This may surprise you, but my knowledge of 16th century Chinese novels is not actually as all-encompassing as it is sometimes supposed to be. And one of the two Jackie Chan movies I even dimly remember involved him beating up a hovercraft, so I’m hesitant to say that actually happened (and wasn’t a fevered dream resulting from too much absinthe or something).
That being said, now that you’ve brought the influences up I can see how they are incorporated. Monkeys and pigs have a long-standing role in Chinese stories, and the other Jackie Chan movie I remember did have him calling out the name of the move he was using to pummel his opponent mercilessly.
I think this is one of those things that is pretty obvious if you already know the cultural context it’s meant to inhabit. If like me you don’t then it wouldn’t naturally come to mind, but I wouldn’t say it’s actually surprising.
Though its anime successor, Dragon Ball Z, is a lot more about the action (complete with rippling muscles and highly drawn-out fight scenes), Dragon Ball is generally much heavier in the adventure and comedy departments. How do you feel about that?
Having not seen Dragon Ball Z I have absolutely no opinion on its new direction. It may either fit into or be responsible for one of the enduring stereotypes about anime (“fights” in which the combatants do nothing but scream at each other for half an hour), but I don’t suppose that has anything to do with how it relates to its predecessor.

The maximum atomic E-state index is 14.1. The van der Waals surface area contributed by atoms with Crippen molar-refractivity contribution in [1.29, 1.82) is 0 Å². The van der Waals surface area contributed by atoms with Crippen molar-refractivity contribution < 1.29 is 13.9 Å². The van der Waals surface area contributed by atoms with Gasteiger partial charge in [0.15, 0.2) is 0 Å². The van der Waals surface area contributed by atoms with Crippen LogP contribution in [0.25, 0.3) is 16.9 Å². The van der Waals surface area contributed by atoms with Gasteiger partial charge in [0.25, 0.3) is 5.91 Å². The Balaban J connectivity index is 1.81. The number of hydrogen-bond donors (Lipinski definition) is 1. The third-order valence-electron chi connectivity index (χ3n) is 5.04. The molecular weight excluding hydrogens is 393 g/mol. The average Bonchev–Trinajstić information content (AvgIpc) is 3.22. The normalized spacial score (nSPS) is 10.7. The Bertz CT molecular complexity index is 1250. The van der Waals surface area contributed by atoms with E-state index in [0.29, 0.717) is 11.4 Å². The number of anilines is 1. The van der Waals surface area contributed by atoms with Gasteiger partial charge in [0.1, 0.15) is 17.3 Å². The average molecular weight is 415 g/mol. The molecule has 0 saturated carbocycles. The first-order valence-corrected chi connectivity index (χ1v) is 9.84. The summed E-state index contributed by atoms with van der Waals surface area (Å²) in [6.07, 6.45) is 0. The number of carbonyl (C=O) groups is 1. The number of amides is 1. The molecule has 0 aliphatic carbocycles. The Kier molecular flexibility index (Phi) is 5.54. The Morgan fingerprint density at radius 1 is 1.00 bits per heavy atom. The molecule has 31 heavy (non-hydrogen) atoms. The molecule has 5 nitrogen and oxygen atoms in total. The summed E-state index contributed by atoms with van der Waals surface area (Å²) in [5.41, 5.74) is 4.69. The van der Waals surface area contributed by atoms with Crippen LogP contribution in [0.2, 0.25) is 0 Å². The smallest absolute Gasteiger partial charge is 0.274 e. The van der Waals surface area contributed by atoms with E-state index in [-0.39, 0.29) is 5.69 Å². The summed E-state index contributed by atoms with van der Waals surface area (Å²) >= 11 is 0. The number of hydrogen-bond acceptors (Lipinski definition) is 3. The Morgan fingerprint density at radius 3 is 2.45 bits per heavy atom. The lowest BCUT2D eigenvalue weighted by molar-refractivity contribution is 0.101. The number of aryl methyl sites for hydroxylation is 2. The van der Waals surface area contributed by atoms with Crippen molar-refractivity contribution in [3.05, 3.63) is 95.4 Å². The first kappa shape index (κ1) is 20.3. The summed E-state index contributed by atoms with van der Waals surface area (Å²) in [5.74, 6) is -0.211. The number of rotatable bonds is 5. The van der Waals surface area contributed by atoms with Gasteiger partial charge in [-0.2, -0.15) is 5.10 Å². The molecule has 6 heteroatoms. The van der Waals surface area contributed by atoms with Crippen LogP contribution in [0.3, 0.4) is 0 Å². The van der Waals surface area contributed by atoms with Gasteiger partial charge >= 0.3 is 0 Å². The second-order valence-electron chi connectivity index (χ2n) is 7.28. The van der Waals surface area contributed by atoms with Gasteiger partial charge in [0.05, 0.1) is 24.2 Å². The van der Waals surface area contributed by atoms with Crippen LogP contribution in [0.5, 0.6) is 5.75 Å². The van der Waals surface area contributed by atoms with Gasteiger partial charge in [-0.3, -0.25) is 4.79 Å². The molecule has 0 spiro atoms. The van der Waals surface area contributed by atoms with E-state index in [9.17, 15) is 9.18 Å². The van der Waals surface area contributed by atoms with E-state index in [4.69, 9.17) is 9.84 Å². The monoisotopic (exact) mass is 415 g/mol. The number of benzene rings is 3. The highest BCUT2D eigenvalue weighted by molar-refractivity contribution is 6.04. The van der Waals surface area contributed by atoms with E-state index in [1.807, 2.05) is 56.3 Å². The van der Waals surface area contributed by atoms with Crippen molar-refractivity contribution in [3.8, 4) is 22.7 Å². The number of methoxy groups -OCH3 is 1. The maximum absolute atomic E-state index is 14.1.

In more general terms, I get sick of pure action shows fairly fast so I doubt it would appeal to me. Normally I’d be much keener on something that was heavy on the adventure and comedy elements, and regret their loss in later incarnations. But honestly, have you seen what passes for comedy in Dragon Ball? I don’t feel like I need that in my life.
You mentioned in our previous article that despite technically fitting into the martial arts genre, Ranma 1/2 seemed to use these themes more as exotic window-dressing than anything else. Do you feel the same way about Dragon Ball?
Oddly enough I don’t. At least a couple of the recurring characters have martial arts as major characteristics, and these talents end up being relevant to the plot fairly often. Admittedly this is mostly because Goku’s immediate response to problems is to beat them up, but there is at least a clear link between what the characters are meant to be like and how they approach the situations they end up in. I still wouldn’t say this was a specifically martial arts show, mind you – being charitable, I think it fits into the “fantastic adventure” category more than anything else – but there’s enough of a martial arts component for me to not think that description was obviously crazy.
Speaking of Ranma 1/2, there’s likewise a lot of casual nudity being bandied about in Dragon Ball. Did you have a similar reaction to that this time around?